By Susan Froyd
By Byron Graham
By Robin Edwards
By Bree Davies
By Josiah M. Hesse
By Bree Davies
By Susan Froyd
By Kate Gibbons
The Ballad of Baby Doe. Central City Opera is celebrating the fiftieth birthday of Douglas Moore's famed piece with a lively, glowing production full of beautifully proportioned sets that look like Victorian Christmas cards, a talented, energetic ensemble and a cluster of glorious voices. The opera conjures up all the expected Old West icons: flouncing prostitutes, bearded miners, historical figures such as William Jennings Bryan and President Chester A. Arthur, and, of course, big, booming, workingman-turned-mining-magnate Horace Tabor, who left his uptight, New England-bred wife, Augusta, for the beautiful Elizabeth "Baby" Doe. But Moore's music -- which makes use of such American idioms as folk ballads, dance-hall numbers and even a touch of jazz -- and John Latouche's libretto probe a little more deeply to explore some of the grimmer elements of nineteenth-century frontier life. Tabor, who established opera houses in both Leadville and Denver, lived a showy, extravagant life with Baby Doe until the bottom fell out of the silver market and all of his money was lost. Baby Doe remained faithful to him through years of penury and, after his death, attempted to revive his Matchless Mine. She lived alone there in an abandoned miner's shack, becoming paranoid and delusional over the years, and finally froze to death in 1935. There may be operas of greater musical brilliance than The Ballad of Baby Doe., but none that brings an American era so vividly to life. Presented by the Central City Opera in rotation with Don Giovanni and The Coronation of Poppea through August 6, 303-292-6700, www.centralcityopera.org. Reviewed July 6.
Beyond Therapy. It's hard to find love. And if you find anything remotely resembling it, you should hang on for dear life -- or at least take a long, steady look. This is the theme underlying Christopher Durang's brilliantly crazed Beyond Therapy, which begins when Bruce and Prudence meet on a blind date at a restaurant where the waiters never seem to appear. He's living with his lover, Bob, but wants Prudence to have his babies. She pops her foot up on the table to prove that her toenail polish matches her fingernails. The date is a disaster, and Prudence and Bruce repair to their respective therapists to figure out what went wrong. The climax occurs around the table where the couple first met, with Bob and both therapists entering the action, shots going off, and water flying through the air as the protagonists vent their frustration. Kevin Hart resists the urge to ham things up as Bruce, remaining earnest and solid even as the nuttiest words imaginable come out of his mouth. Amie Mackenzie plays Prudence as low-key but quietly vibrating with tension. This production is well-acted and very funny. Presented by the Avenue Theatre through August 5, 417 East 17th Avenue, 303-321-5925, www.avenuetheater.com. Reviewed July 6.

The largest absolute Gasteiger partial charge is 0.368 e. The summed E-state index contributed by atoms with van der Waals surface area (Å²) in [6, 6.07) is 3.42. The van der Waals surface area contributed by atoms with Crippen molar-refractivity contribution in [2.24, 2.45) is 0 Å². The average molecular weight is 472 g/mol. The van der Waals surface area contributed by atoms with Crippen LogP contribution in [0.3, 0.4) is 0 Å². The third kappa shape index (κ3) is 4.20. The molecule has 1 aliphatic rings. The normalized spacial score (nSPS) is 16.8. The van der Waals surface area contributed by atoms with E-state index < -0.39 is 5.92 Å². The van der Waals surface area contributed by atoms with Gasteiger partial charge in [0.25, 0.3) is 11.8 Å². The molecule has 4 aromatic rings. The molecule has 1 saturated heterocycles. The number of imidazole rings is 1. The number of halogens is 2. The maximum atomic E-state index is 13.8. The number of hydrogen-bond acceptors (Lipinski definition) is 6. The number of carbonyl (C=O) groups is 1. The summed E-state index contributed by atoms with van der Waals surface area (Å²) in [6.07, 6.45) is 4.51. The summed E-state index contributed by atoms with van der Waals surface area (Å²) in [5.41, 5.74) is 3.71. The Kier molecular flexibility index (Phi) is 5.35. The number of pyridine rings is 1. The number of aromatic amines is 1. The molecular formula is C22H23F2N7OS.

The Music Man. Artistic director Michael J. Duran has pulled out all the stops -- no pun intended -- for this production. In a program note, he explains that he was performing in The Music Man on Broadway in September 2001, and all the theaters closed for two nights after 9/11. When the musical reopened that Thursday, it was to an audience of fifty -- but those people needed what the show had to offer, Duran says. The Music Man follows Harold Hill, a huckster who comes into a small Iowa town and sells the townspeople on the idea of a boys' marching band, complete with music, instruments and uniforms. Before he can pull his usual disappearing act, Hill has fallen in love with Marian, the librarian, and -- despite his inability to read a note of music -- won over the town. In the lead, Brian Norber brings huge jolts of energy to the show, and he's abetted by a large, lively cast, a gaggle of charming children and a cheery seven-piece orchestra. The music is sharp, funny and sometimes meltingly lyrical, and you can feel the performers' electric enjoyment in what they're doing. Presented by Boulder's Dinner Theatre through August 19, 5501 Arapahoe Avenue, Boulder, 303-449-6000, www.theatreinboulder.com. Reviewed May 11.
The Wiz. Although there are theater companies in the United States organized around specific disabilities (the National Theatre of the Deaf, for example), PHAMALy is the only group working with published scripts that uses actors with all kinds of disabilities -- and uses only disabled actors. The company was started by Kathleen Traylor, Teri Westerman and two of their classmates at Denver's now-defunct Boettcher School, where a teacher exposed them to musical theater -- but after graduating, they realized there were no acting opportunities for people with disabilities. Steve Wilson is directing this production, the group's seventeenth, and says that his cast's disabilities inspire innovative touches. "There are a million moments when we come up against a challenge that's different from a challenge you might normally have," he explains. Juliet Villa, his Dorothy, is visually impaired; Toto is played by her guide dog, Deidra. Wilson has thought long and hard about the dramatic significance of a visually impaired Dorothy. Blindness can help explain her isolation at the beginning of the tale, and if -- as one interpretation has it -- Oz exists only in Dorothy's imagination, it makes sense that she would people it with others who are handicapped. In The Wiz, Oz shows Dorothy new ways of viewing herself and the world, and her last spoken line is "Don't you all see?" After this stunning production, you may indeed look at theater in a new way. Presented by PHAMALy through July 30, Space Theatre, Denver Performing Arts Complex, 303-893-4100, www.phamaly.org. Previewed July 13.
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